Ideologies create a fixated worldview

Ideologies, by definition and practice restrict thought within bounds- be it of time or space- therefore, at times, tending to be highly irrational and destructive for example, communalism, fascism, maoism and nationalism , to name a few. Hindutava too falls in the same category and its adherents have a flat Worldview rooted in myths and Manusmriti, an ancient text similar to other religions’ treatises.

A writer however, goes beyond ideologies, travelling with time, seeking truth, challenging, explaining and expressing social reality through what he lives by – writing and speaking. In the words of famous Nigerian writer Chinua Achebe, the writer creates “new values” for a society. However the status quo forces such as Hindutva do not appreciate this role of the writer, so when Kancha Illiah argues that Hindutva promotes social smuggling, or Kalburgi, reveals a disconnect between Lingayatism and Hinduism, the followers of Hindutva resort to intimidating, harassing and finally purging the intellectual.

Constitution under threat

Jawaharlal Nehru wrote The Discovery of India in the 1940s, underlining a set of new values on which later the Indian constitution was based becoming a shared and supreme ideology of all the citizens of the new republic. Barring the Emergency (1975-77) writers wrote, as Jean-Paul Sartre held, “to exist and express their freedom.” They enjoyed freedom of conscience and fulfilled, to repeat Sartre again, their “moral and ethical responsibilities of observing the social political moments, and to freely speak to their society.” However, the writers are in a peculiar bind today. On one hand, society is so radicalized that as a social class they are perceived as a threat, and on the other, the constitution of the country is unable to protect them because those guiding its implementation do not fully believe in it. Addressing its lawyers’ wing last week, RSS chief Mohan Bhagwat stressed that the constitution should be changed according to the ethos of the country.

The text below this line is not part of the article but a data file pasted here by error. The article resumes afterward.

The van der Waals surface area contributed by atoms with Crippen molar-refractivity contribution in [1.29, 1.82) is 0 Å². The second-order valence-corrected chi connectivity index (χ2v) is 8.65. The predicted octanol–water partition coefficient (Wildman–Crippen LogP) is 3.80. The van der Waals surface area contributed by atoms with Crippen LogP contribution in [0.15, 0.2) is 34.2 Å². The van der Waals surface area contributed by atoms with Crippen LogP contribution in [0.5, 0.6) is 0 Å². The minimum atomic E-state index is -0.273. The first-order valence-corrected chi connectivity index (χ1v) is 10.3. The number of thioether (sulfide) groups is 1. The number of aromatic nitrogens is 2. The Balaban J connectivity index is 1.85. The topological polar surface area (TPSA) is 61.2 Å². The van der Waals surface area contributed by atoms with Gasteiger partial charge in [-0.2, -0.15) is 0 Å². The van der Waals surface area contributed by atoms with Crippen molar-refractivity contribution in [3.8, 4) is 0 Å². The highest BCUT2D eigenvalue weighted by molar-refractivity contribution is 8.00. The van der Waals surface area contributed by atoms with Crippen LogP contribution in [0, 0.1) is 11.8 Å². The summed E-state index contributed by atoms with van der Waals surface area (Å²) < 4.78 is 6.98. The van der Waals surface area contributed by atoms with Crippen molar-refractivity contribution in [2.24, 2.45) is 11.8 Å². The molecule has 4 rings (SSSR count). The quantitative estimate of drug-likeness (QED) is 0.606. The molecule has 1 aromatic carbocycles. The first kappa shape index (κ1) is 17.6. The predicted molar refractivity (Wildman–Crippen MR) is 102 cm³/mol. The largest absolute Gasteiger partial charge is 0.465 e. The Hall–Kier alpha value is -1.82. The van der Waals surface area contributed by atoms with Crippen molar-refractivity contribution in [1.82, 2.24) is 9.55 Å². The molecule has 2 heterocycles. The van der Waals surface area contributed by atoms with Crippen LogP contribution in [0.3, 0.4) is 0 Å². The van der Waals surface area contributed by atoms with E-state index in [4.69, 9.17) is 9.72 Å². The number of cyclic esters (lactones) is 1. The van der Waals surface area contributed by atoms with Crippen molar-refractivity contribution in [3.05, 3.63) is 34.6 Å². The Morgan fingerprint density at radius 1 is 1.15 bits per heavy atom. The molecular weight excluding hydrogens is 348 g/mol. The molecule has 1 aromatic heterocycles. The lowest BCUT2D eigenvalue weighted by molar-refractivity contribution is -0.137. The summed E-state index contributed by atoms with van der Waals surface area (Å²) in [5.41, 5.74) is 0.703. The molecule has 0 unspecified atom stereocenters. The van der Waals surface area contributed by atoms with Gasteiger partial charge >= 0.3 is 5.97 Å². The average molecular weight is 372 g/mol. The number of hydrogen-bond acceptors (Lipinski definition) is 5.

Thinking of the state of intellectuals in India today, one is reminded of Turkey about a decade ago in 2006, when noble laureate, Orhan Pamuk was charged, with “insulting Turkishness” for referring to the Armenian genocide of 1915-17, which the nationalist government denies. It was the beginning of AKP’s rise under Recep Tayyip Erdogan gradually leading to total crackdown on dissent. Today hundreds of writers, journalists and activists, including country director and chairman of board of Amnesty International, Idil Eser and Taner Kilic are in jail. With 5.1 per cent average ‘development’, Erdogan regime is holding nearly total control over media and Internet and in the words of Pamuk, the writer of Istanbul, “so many crazy, unacceptable things are happening”. The ruling party though maintains that Turkey is a secular parliamentary democracy as envisioned by Mustafa Kemal Ataturk (father of Turks). Thinking of a decade ahead, one is inclined to ask, will India become like present-day Turkey? It is a cynical but relevant question.